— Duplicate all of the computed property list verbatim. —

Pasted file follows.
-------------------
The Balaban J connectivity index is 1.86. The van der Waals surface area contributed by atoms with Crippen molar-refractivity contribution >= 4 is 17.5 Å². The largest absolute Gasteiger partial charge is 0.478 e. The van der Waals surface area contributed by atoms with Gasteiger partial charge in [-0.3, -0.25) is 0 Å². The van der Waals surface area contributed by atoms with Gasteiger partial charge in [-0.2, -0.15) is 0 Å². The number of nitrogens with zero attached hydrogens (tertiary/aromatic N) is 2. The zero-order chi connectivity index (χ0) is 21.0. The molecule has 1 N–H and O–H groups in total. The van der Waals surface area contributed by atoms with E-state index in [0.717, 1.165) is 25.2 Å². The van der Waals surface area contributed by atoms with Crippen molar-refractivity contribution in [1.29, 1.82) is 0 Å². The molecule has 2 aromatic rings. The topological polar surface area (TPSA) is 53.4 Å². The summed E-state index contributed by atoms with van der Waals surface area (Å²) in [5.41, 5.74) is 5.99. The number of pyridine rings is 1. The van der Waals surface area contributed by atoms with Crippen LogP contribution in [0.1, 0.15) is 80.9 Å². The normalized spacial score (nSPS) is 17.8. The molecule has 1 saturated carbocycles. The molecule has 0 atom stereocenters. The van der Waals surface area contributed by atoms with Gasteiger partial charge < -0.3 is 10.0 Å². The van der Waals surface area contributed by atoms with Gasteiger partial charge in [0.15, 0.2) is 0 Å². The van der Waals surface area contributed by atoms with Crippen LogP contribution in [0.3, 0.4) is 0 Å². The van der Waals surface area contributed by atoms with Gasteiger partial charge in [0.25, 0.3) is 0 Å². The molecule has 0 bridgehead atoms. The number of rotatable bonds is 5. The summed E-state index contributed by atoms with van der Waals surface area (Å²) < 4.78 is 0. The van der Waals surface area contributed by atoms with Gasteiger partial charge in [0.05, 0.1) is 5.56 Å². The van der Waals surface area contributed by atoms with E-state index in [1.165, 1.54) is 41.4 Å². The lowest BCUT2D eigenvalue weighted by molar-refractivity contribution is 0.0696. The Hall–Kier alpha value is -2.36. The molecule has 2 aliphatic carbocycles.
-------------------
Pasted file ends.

The Balaban J connectivity index is 1.86. The van der Waals surface area contributed by atoms with Crippen molar-refractivity contribution >= 4 is 17.5 Å². The largest absolute Gasteiger partial charge is 0.478 e. The van der Waals surface area contributed by atoms with Gasteiger partial charge in [-0.3, -0.25) is 0 Å². The van der Waals surface area contributed by atoms with Gasteiger partial charge in [-0.2, -0.15) is 0 Å². The number of nitrogens with zero attached hydrogens (tertiary/aromatic N) is 2. The zero-order chi connectivity index (χ0) is 21.0. The molecule has 1 N–H and O–H groups in total. The van der Waals surface area contributed by atoms with E-state index in [0.717, 1.165) is 25.2 Å². The van der Waals surface area contributed by atoms with Crippen molar-refractivity contribution in [1.29, 1.82) is 0 Å². The molecule has 2 aromatic rings. The topological polar surface area (TPSA) is 53.4 Å². The summed E-state index contributed by atoms with van der Waals surface area (Å²) in [5.41, 5.74) is 5.99. The number of pyridine rings is 1. The van der Waals surface area contributed by atoms with Crippen LogP contribution in [0.1, 0.15) is 80.9 Å². The normalized spacial score (nSPS) is 17.8. The molecule has 1 saturated carbocycles. The molecule has 0 atom stereocenters. The van der Waals surface area contributed by atoms with Gasteiger partial charge < -0.3 is 10.0 Å². The van der Waals surface area contributed by atoms with Gasteiger partial charge in [0.15, 0.2) is 0 Å². The van der Waals surface area contributed by atoms with Crippen LogP contribution in [0.3, 0.4) is 0 Å². The van der Waals surface area contributed by atoms with Gasteiger partial charge in [0.25, 0.3) is 0 Å². The molecule has 0 bridgehead atoms. The number of rotatable bonds is 5. The summed E-state index contributed by atoms with van der Waals surface area (Å²) < 4.78 is 0. The van der Waals surface area contributed by atoms with Gasteiger partial charge in [0.05, 0.1) is 5.56 Å². The van der Waals surface area contributed by atoms with E-state index in [1.165, 1.54) is 41.4 Å². The lowest BCUT2D eigenvalue weighted by molar-refractivity contribution is 0.0696. The Hall–Kier alpha value is -2.36. The molecule has 2 aliphatic carbocycles.